What is codeine and promethazine?
Codeine and promethazine is a combination medicine used to treat cold or allergy symptoms such as runny nose, sneezing, and cough. Codeine and promethazine contains an opioid (narcotic) cough medicine, and may be habit-forming. Codeine and promethazine may also be used for purposes not listed in this medication guide.
This combination medication is used to treat symptoms caused by the common cold, flu, allergies, or other breathing illnesses (e.g., sinusitis, bronchitis). Promethazine is an antihistamine that relieves watery eyes, itchy eyes/nose/throat, runny nose, and sneezing. Codeine is an opioid cough suppressant (antitussive) that affects a certain part of the brain, reducing the urge to cough. Opioid cough suppressants should not be used in children younger than 18 years. Children are at higher risk for serious (even fatal) side effects, especially breathing problems. Talk with the doctor about the risks and benefits of this medication. Cough-and-cold products do not cure colds. Cough due to a common cold often does not need to be treated with medicine. Ask your doctor or pharmacist about other ways to relieve cough and cold symptoms, such as drinking enough fluids, using a humidifier, or saline nose drops/spray.
How to use Promethazine-Codeine
Read the Medication Guide provided by your pharmacist before you start taking codeine/promethazine and each time you get a refill. If you have any questions, ask your doctor or pharmacist. Take this medication by mouth with or without food, usually every 4 to 6 hours as needed with a full glass of water (8 ounces or 240 milliliters) or as directed by your doctor. This medication can be taken with food if stomach upset occurs. Drink plenty of fluids when you use this medication unless otherwise directed by your doctor.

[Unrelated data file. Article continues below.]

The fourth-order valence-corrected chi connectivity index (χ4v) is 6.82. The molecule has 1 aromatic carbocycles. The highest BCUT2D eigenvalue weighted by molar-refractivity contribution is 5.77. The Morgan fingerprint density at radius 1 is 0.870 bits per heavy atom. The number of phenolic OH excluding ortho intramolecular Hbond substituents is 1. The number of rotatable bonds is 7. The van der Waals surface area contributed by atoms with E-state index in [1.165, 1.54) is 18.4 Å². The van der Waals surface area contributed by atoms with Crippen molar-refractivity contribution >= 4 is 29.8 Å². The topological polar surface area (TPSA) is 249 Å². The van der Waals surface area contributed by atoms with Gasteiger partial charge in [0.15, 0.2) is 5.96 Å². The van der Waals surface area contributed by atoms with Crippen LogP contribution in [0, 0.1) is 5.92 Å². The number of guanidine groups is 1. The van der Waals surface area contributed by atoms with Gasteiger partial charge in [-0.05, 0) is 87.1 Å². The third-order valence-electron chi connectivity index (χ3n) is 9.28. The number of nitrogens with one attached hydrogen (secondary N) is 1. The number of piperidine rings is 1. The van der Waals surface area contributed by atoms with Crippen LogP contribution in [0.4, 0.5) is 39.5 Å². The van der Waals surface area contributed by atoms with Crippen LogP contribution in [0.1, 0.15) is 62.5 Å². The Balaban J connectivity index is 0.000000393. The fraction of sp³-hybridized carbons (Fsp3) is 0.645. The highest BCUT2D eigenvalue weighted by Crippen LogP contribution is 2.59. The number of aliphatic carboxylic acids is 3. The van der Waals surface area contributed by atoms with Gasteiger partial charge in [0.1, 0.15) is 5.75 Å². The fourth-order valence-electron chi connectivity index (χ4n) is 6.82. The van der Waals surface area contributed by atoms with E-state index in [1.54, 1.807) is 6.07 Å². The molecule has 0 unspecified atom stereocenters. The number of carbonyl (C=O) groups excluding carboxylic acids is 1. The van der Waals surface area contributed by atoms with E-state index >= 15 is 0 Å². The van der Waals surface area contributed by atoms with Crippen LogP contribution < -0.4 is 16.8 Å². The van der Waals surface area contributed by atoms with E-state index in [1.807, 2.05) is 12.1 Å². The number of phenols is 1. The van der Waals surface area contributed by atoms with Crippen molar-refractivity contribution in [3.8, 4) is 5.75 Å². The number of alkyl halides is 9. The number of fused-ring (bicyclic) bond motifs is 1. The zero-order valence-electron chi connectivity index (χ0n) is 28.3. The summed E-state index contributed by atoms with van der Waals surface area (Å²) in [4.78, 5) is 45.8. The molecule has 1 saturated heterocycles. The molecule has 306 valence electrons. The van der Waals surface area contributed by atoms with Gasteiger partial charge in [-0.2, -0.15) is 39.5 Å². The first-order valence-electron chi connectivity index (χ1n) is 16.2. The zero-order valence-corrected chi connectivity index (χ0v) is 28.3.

What are some side effects that I need to call my doctor about right away?
- Signs of an allergic reaction, like rash; hives; itching; red, swollen, blistered, or peeling skin with or without fever; wheezing; tightness in the chest or throat; trouble breathing, swallowing, or talking; unusual hoarseness; or swelling of the mouth, face, lips, tongue, or throat.
- Trouble breathing, slow breathing, or shallow breathing.
- Noisy breathing.
- Breathing problems during sleep (sleep apnea).
- Severe constipation or stomach pain. These may be signs of a severe bowel problem.
- Very bad dizziness or passing out.
- Feeling confused.
- Trouble passing urine.
- Yellow skin or eyes.
- Trouble controlling body movements, twitching, change in balance, trouble swallowing or speaking.
- Hallucinations (seeing or hearing things that are not there).
- Mood changes.
- Ringing in ears.
- Any unexplained bruising or bleeding.
- Change in eyesight.
- A very bad and sometimes deadly health problem called neuroleptic malignant syndrome (NMS) may happen. Call your doctor right away if you have any fever, muscle cramps or stiffness, dizziness, very bad headache, confusion, change in thinking, fast heartbeat, heartbeat that does not feel normal, or are sweating a lot.
- Low white blood cell counts have rarely happened with this drug. This may lead to a higher chance of getting an infection. Tell your doctor if you have ever had a low white blood cell count. Call your doctor right away if you have signs of infection like fever, chills, or sore throat.